How to Prevent Common Threats to AWS Security


Don’t overlook these security threats when setting up your AWS account

Once your company decides to begin to seriously invest in the cloud, it can be easy to assume that using a provider like AWS guarantees that all of your data will be safe from potential cyber-attacks. This is not always the case. AWS does have best-in-class security measures and some of the best tools and infrastructure available to manage cloud-based servers – but there is still work that needs to be done to ensure that all of your critical resources are properly protected.

Common AWS security threats to watch out for

While this list is in no way exhaustive, it should give you an idea of some of the ways that hackers are looking to gain access to an AWS account. More importantly, it explains how to go about preventing them from affecting your organization’s cloud-based data.

IAM access

One of the biggest threats to any AWS customer is user access control, or Identity and Access Management (IAM). When you initially set up an AWS account, you’ll be taken through a variety of steps to authenticate and protect your account. You should keep the information that is used to gain access restricted to a very select number of individuals who actually need this information. IAM access ultimately gives users full control over your account, so you want to be extremely careful about assigning it.

Furthermore, there are additional ways that you can segment access and functionality, such as by creating VPC networks that permit IT admins to create isolated networks that connect to a subset of your instances. This allows you to separate staging, testing, and production instances, for example.

Properly protecting your S3 data

Many organizations will utilize Amazon’s S3 cloud storage, which offers countless configuration options as well as the ability to easily collect, store, and analyze data at scale. What some AWS users do not realize is that the file permissions for S3 “buckets” need to be properly configured. It’s very possible to create an S3 bucket that is readable by anyone, which in turn can give hackers complete access to the data within that bucket. This actually happened to Verizon recently and resulted in between 6 to 14 million customer data records being affected.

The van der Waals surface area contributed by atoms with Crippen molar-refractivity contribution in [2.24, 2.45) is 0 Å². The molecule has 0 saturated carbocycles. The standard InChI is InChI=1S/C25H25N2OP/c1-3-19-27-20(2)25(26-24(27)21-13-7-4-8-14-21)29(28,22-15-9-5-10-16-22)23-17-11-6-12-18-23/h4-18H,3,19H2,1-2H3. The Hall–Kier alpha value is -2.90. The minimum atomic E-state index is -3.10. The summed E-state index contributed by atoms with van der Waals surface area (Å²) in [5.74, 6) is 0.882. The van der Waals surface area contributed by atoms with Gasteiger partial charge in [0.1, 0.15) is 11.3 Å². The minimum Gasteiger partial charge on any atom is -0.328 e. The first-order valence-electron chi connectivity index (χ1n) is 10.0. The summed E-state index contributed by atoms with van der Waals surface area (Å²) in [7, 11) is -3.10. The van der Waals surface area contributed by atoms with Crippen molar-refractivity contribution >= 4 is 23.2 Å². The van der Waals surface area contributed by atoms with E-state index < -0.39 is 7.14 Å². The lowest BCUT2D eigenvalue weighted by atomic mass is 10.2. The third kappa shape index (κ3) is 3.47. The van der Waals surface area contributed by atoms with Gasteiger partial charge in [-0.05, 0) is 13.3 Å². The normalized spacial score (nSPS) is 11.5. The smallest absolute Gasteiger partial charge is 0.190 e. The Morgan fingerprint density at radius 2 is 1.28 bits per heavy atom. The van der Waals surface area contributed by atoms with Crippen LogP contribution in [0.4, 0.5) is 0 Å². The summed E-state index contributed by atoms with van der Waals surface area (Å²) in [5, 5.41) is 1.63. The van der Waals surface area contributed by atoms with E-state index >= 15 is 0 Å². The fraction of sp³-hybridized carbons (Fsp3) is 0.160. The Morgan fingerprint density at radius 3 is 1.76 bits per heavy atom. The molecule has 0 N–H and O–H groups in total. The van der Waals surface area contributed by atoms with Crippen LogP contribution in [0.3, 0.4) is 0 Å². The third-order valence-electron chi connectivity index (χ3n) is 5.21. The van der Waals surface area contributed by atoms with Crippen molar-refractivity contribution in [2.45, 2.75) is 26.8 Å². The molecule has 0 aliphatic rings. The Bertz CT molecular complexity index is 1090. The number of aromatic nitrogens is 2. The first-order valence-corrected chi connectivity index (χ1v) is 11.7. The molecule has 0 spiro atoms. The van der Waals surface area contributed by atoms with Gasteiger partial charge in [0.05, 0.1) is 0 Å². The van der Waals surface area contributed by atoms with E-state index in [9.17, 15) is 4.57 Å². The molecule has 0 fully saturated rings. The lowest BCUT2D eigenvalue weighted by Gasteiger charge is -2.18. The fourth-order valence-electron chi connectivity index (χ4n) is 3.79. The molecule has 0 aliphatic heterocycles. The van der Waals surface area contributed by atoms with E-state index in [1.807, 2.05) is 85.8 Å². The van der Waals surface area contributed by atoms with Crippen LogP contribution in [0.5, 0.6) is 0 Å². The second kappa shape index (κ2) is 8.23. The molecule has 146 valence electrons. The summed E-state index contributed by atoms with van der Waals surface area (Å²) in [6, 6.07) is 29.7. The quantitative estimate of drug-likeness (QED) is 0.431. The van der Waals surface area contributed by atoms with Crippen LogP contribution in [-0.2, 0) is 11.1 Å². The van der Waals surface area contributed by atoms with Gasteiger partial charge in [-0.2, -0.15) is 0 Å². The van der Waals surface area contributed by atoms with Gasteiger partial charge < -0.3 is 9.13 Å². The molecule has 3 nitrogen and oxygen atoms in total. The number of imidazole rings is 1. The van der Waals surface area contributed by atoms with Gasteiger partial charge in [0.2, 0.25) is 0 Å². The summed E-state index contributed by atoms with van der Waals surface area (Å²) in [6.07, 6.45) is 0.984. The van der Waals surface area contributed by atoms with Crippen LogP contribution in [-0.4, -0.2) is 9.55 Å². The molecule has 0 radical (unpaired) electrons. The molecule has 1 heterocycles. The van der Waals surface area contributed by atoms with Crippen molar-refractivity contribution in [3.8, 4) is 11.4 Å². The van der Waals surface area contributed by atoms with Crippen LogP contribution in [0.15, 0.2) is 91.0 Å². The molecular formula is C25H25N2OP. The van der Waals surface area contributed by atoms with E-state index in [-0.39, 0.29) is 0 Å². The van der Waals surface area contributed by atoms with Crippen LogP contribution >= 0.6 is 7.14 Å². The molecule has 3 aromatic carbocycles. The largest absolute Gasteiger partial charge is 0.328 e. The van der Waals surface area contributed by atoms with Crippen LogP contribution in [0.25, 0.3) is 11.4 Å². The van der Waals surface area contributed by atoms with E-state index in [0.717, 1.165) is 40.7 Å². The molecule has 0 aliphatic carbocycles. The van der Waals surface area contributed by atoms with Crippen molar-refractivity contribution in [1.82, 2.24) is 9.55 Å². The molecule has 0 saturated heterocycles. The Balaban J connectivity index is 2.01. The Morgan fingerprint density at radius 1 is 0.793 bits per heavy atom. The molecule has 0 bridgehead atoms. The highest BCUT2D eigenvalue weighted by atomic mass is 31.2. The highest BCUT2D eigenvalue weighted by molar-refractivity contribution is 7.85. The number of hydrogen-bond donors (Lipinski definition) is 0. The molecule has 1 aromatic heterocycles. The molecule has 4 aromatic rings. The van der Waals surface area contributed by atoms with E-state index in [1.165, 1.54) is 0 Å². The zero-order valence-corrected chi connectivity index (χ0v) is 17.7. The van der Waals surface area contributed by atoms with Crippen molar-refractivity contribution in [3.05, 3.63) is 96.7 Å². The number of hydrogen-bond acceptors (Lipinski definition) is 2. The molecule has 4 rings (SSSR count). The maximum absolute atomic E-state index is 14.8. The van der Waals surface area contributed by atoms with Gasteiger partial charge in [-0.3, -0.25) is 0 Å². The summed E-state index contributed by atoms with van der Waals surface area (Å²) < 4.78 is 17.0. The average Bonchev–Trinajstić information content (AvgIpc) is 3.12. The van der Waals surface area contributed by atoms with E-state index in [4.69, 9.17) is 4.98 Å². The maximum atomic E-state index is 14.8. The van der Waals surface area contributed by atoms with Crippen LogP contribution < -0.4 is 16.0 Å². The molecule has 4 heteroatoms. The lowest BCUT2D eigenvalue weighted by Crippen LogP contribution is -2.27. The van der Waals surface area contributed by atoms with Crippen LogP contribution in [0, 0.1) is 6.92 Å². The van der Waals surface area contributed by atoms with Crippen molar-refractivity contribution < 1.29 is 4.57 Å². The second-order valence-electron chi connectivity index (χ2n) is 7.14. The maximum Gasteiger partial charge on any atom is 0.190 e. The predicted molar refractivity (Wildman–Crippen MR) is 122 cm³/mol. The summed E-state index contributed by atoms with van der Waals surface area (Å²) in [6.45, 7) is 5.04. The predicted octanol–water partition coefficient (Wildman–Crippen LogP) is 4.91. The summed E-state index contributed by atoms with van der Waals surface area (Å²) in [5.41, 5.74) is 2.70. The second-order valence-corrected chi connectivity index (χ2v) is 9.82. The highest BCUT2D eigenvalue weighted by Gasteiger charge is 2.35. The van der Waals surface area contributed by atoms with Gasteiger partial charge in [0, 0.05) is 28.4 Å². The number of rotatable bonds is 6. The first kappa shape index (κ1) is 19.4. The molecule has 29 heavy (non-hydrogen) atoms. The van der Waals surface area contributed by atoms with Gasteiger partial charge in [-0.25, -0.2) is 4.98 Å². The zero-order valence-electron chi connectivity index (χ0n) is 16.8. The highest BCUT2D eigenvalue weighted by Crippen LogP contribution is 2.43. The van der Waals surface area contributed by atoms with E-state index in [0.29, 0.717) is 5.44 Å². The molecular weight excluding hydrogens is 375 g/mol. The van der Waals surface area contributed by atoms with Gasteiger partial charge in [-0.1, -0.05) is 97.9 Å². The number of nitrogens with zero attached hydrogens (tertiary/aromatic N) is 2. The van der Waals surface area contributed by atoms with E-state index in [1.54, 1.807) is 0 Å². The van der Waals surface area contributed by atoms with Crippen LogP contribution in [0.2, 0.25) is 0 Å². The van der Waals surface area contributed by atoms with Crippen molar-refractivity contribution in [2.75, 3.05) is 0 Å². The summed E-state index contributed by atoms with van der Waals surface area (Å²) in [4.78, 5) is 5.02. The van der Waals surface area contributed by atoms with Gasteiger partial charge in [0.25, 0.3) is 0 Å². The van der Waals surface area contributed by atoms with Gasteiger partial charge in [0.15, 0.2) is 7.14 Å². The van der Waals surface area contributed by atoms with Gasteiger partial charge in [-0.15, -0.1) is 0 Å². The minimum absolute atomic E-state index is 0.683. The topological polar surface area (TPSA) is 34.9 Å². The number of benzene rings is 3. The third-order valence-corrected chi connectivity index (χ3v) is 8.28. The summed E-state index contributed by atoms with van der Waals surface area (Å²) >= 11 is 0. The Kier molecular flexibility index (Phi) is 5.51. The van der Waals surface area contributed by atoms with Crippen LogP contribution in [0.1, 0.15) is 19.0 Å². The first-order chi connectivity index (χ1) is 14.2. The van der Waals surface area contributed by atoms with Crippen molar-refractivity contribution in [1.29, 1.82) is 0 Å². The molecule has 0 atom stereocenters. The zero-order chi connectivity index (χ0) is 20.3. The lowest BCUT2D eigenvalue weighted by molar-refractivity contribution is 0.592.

To prevent this issue, be sure that your S3 buckets are properly configured so that you’re not being careless about who can see them.

Improperly configured group policies

IT admins may get lax and create loose security group policies that could expose them to hackers. Group policies are much simpler to set up than setting permissions on an individual user basis, but they’re not nearly as secure. There are a large number of bots which have been designed to probe for any security flaws. They are unmanned scripts that simply scour the Internet looking for AWS servers with security vulnerabilities. Once a vulnerable server is found, hackers then go to work attempting to steal company data.

To prevent this issue, simply close all ports when you’re first setting up your AWS instance. You can also set up your instance so that it can only be accessible by your specific IP address as an additional safeguard.

When you begin to create security groups, it’s always a good idea to create individual security groups for each of your instances. This way, you can handle each of your instances individually in the event of some type of threat.

Contact CloudHesive for a comprehensive cloud security assessment

If you’re unsure of whether your AWS instances are adequately protected, don’t hesitate to reach out to CloudHesive’s South Florida team today. We offer a variety of Managed Security as a Service offering to help you utilize the power of the cloud – safely.

Reach out to us at 800-860-2040 or through our online contact form today for more information.

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